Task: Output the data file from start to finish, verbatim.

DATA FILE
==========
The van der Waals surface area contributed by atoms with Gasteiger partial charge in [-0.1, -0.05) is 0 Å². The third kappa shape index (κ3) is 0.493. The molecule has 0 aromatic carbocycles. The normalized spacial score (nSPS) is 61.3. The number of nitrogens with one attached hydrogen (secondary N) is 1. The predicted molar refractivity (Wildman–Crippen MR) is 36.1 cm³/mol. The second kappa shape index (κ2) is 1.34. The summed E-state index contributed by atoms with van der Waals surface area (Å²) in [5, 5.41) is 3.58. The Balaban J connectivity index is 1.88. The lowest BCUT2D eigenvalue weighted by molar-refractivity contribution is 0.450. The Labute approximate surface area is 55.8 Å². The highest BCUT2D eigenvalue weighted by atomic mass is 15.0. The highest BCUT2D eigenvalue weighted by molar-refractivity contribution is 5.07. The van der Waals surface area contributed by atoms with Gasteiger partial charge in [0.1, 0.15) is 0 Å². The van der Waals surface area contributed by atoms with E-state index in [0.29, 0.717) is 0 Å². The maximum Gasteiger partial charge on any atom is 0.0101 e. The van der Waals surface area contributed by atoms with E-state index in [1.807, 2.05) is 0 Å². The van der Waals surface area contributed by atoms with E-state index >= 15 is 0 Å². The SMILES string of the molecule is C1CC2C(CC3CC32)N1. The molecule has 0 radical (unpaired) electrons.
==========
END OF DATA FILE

The van der Waals surface area contributed by atoms with Gasteiger partial charge in [-0.1, -0.05) is 0 Å². The third kappa shape index (κ3) is 0.493. The molecule has 0 aromatic carbocycles. The normalized spacial score (nSPS) is 61.3. The number of nitrogens with one attached hydrogen (secondary N) is 1. The predicted molar refractivity (Wildman–Crippen MR) is 36.1 cm³/mol. The second kappa shape index (κ2) is 1.34. The summed E-state index contributed by atoms with van der Waals surface area (Å²) in [5, 5.41) is 3.58. The Balaban J connectivity index is 1.88. The lowest BCUT2D eigenvalue weighted by molar-refractivity contribution is 0.450. The Labute approximate surface area is 55.8 Å². The highest BCUT2D eigenvalue weighted by atomic mass is 15.0. The highest BCUT2D eigenvalue weighted by molar-refractivity contribution is 5.07. The van der Waals surface area contributed by atoms with Gasteiger partial charge in [0.1, 0.15) is 0 Å². The van der Waals surface area contributed by atoms with E-state index in [0.29, 0.717) is 0 Å². The maximum Gasteiger partial charge on any atom is 0.0101 e. The van der Waals surface area contributed by atoms with E-state index in [1.807, 2.05) is 0 Å². The van der Waals surface area contributed by atoms with E-state index >= 15 is 0 Å². The SMILES string of the molecule is C1CC2C(CC3CC32)N1. The molecule has 0 radical (unpaired) electrons.